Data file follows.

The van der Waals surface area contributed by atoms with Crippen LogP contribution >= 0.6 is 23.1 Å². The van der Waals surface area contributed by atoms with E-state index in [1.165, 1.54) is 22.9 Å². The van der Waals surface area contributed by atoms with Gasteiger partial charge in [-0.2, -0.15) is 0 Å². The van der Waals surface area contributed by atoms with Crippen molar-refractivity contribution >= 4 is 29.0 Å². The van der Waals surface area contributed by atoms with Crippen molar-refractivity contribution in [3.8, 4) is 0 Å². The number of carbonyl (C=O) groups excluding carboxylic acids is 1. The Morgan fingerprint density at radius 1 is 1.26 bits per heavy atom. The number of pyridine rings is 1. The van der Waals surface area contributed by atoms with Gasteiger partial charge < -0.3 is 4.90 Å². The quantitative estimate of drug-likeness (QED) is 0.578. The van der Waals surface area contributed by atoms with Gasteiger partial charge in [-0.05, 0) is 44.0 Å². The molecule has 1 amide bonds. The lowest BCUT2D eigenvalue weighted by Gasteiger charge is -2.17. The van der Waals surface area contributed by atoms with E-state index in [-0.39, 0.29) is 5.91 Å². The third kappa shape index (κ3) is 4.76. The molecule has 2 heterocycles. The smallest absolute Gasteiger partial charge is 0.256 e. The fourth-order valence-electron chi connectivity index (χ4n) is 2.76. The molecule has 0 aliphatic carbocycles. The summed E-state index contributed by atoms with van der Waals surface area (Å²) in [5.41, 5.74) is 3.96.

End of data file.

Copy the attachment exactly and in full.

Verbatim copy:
The van der Waals surface area contributed by atoms with Crippen LogP contribution >= 0.6 is 23.1 Å². The van der Waals surface area contributed by atoms with E-state index in [1.165, 1.54) is 22.9 Å². The van der Waals surface area contributed by atoms with Gasteiger partial charge in [-0.2, -0.15) is 0 Å². The van der Waals surface area contributed by atoms with Crippen molar-refractivity contribution >= 4 is 29.0 Å². The van der Waals surface area contributed by atoms with Crippen molar-refractivity contribution in [3.8, 4) is 0 Å². The number of carbonyl (C=O) groups excluding carboxylic acids is 1. The Morgan fingerprint density at radius 1 is 1.26 bits per heavy atom. The number of pyridine rings is 1. The van der Waals surface area contributed by atoms with Gasteiger partial charge < -0.3 is 4.90 Å². The quantitative estimate of drug-likeness (QED) is 0.578. The van der Waals surface area contributed by atoms with Gasteiger partial charge in [-0.05, 0) is 44.0 Å². The molecule has 1 amide bonds. The lowest BCUT2D eigenvalue weighted by Gasteiger charge is -2.17. The van der Waals surface area contributed by atoms with E-state index in [-0.39, 0.29) is 5.91 Å². The third kappa shape index (κ3) is 4.76. The molecule has 2 heterocycles. The smallest absolute Gasteiger partial charge is 0.256 e. The fourth-order valence-electron chi connectivity index (χ4n) is 2.76. The molecule has 0 aliphatic carbocycles. The summed E-state index contributed by atoms with van der Waals surface area (Å²) in [5.41, 5.74) is 3.96.